CJFE to release report on fake news, journalistic sources and national security in annual Review publication for World Press Freedom Day.
TORONTO, May 1, 2017 /CNW/ - The rise of "fake news" and increased surveillance of journalists pose new threats to democracy and free expression in Canada, according to Canadian Journalists for Free Expression (CJFE)'s 2016-17 Review of Free Expression in Canada, which will be released on May 3 to coincide with World Press Freedom Day. The eighth annual report shines a spotlight on the effects of these growing phenomena on the public's ability to engage with reliable information.
The Review includes results from an exclusive poll of 1,000 Canadians across the country shedding light on how the rise of fake news is making it more difficult to distinguish between legitimate and illegitimate information. Poll results also illuminate the effect of labelling legitimate news outlets as "fake news" on the democratic process in Canada.
"Trump-style politics are moving north, and Canadians are increasingly divided and confused about finding reliable information," says CJFE Executive Director Tom Henheffer. "With fake news rising, journalistic sources drying up and traditional newsrooms shrinking, Canada is facing unprecedented threats to democracy and free expression, but Canadians are seeing these threats approaching and are fighting back."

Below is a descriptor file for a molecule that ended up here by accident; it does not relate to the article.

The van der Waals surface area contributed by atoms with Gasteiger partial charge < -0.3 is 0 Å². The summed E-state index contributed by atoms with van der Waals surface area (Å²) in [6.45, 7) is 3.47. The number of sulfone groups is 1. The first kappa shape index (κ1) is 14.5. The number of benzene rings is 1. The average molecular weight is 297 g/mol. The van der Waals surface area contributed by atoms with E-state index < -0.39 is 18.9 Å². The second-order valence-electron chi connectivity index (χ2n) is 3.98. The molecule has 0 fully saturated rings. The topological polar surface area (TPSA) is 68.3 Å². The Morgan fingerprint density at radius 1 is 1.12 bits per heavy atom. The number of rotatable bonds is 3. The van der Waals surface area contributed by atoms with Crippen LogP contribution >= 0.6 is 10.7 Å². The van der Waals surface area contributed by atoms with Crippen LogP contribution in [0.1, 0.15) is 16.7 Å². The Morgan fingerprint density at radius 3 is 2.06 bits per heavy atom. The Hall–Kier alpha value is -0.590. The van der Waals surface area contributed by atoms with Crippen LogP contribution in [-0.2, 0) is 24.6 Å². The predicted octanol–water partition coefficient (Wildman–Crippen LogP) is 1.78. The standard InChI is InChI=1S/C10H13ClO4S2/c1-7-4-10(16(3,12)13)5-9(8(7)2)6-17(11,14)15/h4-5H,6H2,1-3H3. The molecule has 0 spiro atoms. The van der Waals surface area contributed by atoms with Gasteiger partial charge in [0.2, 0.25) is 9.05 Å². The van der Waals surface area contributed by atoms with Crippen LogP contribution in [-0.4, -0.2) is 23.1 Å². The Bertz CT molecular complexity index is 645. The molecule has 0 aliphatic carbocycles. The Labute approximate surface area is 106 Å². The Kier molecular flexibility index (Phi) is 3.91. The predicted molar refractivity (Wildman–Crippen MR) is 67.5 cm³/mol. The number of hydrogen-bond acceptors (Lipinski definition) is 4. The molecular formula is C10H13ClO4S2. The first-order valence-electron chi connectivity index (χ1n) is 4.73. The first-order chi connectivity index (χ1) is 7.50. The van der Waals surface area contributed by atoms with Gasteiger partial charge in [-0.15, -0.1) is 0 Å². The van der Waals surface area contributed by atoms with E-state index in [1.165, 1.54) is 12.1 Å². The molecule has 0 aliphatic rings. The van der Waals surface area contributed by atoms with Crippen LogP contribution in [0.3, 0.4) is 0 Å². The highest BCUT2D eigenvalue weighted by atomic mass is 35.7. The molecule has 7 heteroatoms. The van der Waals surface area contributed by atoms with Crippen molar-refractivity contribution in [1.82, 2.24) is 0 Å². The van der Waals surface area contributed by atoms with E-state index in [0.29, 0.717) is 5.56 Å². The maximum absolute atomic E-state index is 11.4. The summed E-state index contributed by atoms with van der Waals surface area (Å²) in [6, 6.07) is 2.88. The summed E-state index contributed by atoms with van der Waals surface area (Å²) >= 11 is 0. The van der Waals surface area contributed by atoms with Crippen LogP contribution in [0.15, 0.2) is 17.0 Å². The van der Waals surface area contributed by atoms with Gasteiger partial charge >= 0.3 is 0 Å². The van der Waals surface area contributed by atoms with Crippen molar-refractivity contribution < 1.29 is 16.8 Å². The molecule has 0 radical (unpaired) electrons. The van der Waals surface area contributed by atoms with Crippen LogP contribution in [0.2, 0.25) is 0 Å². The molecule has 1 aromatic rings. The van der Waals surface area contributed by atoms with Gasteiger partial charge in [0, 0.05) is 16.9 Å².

In addition to in-depth analyses of these issues, the Review also includes a signature Report Card, grading Canadian institutions and their handling of free expression issues. While last year's report card included some improvements and many promises from the government to bring considerable change, 2017 has seen little action on fixing the ongoing issues while new threats to free expression and press freedom are cropping up.
Full Report Card grades will be released with The Review on May 3, and will cover such issue areas as Bill C-5, police aggression towards journalists in Montreal, shrinking newsrooms, police surveillance of journalists and protection of sources, and fake news.
The Review is launched each year to coincide with World Press Freedom Day, celebrated annually on May 3. The only publication of its kind, the Review looks at the most pressing issues of free expression over the course of the year, and examines trends, breakthroughs and obstacles to freedom of expression in Canada.
For a copy of the Review, please visit CJFE.org/2017review on May 3.
Canadian Journalists for Free Expression (CJFE) monitors, defends and reports on free expression and access to information in Canada and abroad. Rooted in the field of journalism, we promote a free media as essential to a fair and open society. CJFE boldly champions the free expression rights of all people, and encourages and supports individuals and groups in the protection of their own and others' free expression rights. cjfe.org
Nanos conducted a hybrid telephone and online random survey of 1,000 Canadians between April 1 and 4, 2017, as part of an omnibus survey. Participants were randomly recruited by telephone (including both land- and cell-lines across Canada) using live agents and administered a survey online. The results were statistically checked and weighted by age and gender using the latest Census information, and the sample is geographically stratified to be representative of Canada. The margin of error for a random survey of 1,000 Canadians is ±3.1 percentage points, 19 times out of 20. Charts may not add up to 100 due to rounding.
SOURCE Canadian Journalists for Free Expression
For further information: and to request interviews, please contact: Tom Henheffer, Executive Director, Canadian Journalists for Free Expression (CJFE), 416-787-8156, email@example.com